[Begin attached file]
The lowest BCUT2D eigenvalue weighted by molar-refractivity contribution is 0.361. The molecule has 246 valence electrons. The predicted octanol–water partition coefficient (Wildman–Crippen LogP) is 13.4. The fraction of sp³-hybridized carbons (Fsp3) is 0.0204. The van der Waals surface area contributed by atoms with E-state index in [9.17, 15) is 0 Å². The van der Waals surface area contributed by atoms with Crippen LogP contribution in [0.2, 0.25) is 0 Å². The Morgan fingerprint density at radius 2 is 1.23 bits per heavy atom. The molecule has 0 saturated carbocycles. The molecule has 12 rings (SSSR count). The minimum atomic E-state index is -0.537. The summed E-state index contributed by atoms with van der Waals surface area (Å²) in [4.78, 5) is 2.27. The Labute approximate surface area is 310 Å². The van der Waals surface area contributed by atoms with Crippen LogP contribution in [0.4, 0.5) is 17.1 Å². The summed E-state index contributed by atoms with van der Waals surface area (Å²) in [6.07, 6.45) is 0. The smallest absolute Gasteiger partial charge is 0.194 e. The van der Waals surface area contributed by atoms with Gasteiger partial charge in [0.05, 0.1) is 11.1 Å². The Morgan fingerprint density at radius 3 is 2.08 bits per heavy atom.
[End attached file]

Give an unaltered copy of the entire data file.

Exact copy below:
The lowest BCUT2D eigenvalue weighted by molar-refractivity contribution is 0.361. The molecule has 246 valence electrons. The predicted octanol–water partition coefficient (Wildman–Crippen LogP) is 13.4. The fraction of sp³-hybridized carbons (Fsp3) is 0.0204. The van der Waals surface area contributed by atoms with E-state index in [9.17, 15) is 0 Å². The van der Waals surface area contributed by atoms with Crippen LogP contribution in [0.2, 0.25) is 0 Å². The Morgan fingerprint density at radius 2 is 1.23 bits per heavy atom. The molecule has 0 saturated carbocycles. The molecule has 12 rings (SSSR count). The minimum atomic E-state index is -0.537. The summed E-state index contributed by atoms with van der Waals surface area (Å²) in [4.78, 5) is 2.27. The Labute approximate surface area is 310 Å². The van der Waals surface area contributed by atoms with Crippen LogP contribution in [0.4, 0.5) is 17.1 Å². The summed E-state index contributed by atoms with van der Waals surface area (Å²) in [6.07, 6.45) is 0. The smallest absolute Gasteiger partial charge is 0.194 e. The van der Waals surface area contributed by atoms with Gasteiger partial charge in [0.05, 0.1) is 11.1 Å². The Morgan fingerprint density at radius 3 is 2.08 bits per heavy atom.